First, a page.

Founders are worried about capital becoming harder to access, so as a startup what do you do? Well, you could do what Peter Thiel did while he was at Paypal in 2000: he hunkered down for the oncoming winter by raising money even though PayPal didn’t necessarily need it.
Recall Thiel was one of the founders of PayPal in 1998. PayPal went on to list on the NASDAQ in February 2002 with a $1bln market cap, and then sold out to eBay 6 months later for $1.5bln. In a fantastic book called Inside The House of Money by Steven Drobny, Paypal’s preparation for the dotcom bubble is well documented in an interview with Thiel himself. According to Thiel: in the Spring of 2000, Paypal “had an excellent product but needed time and money to grow the business. At the same time, we were concerned about the equity bubble inflating on our Palo Alto doorstep. We believed it would pop and it would thereafter be difficult to raise funds, regardless of product quality. With that in mind, we raised $100mm in March 2000, at the very peak of the bubble, which was more money than anyone thought we needed in the shorthaul.”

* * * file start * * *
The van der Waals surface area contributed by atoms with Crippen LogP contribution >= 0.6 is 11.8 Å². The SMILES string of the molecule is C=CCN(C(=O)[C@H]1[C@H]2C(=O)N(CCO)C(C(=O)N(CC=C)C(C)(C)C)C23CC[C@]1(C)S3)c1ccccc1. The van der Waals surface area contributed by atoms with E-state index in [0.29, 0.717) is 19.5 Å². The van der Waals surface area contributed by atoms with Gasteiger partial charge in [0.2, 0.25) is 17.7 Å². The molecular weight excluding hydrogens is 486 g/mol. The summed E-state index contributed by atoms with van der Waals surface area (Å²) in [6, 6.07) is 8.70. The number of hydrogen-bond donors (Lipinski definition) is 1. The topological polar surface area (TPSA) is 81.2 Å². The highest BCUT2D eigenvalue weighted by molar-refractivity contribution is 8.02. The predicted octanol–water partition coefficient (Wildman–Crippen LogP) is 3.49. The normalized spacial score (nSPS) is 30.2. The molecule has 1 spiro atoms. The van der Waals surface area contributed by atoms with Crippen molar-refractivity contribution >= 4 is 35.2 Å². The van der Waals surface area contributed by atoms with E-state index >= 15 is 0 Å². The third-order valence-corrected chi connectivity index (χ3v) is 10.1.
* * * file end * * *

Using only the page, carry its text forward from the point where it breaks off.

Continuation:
The decision to raise too much money ahead of the bubble was a good move. According to Thiel “The extra cash gave us the runway we needed to finish building Paypal into a robust business. Had we done what everybody else was doing, which was to ignore the forest and just work on a particular tree, we wouldn’t have seen this enormous forest fire coming and we would have been burned along with everybody else. We raised more than many thought we needed at the time of the offering. Had we not raised the money when we did, PayPal’s future would have been much less assured.”
Very appropriately, Thiel ends the portion of the interview discussing his time at PayPal by saying “chance favors the prepared mind.” Whether concern about a slowdown in VC funding causes you to cut costs, run the business for profitability, or raise more capital the way PayPal did, make sure the business is prepared to withstand a forest fire.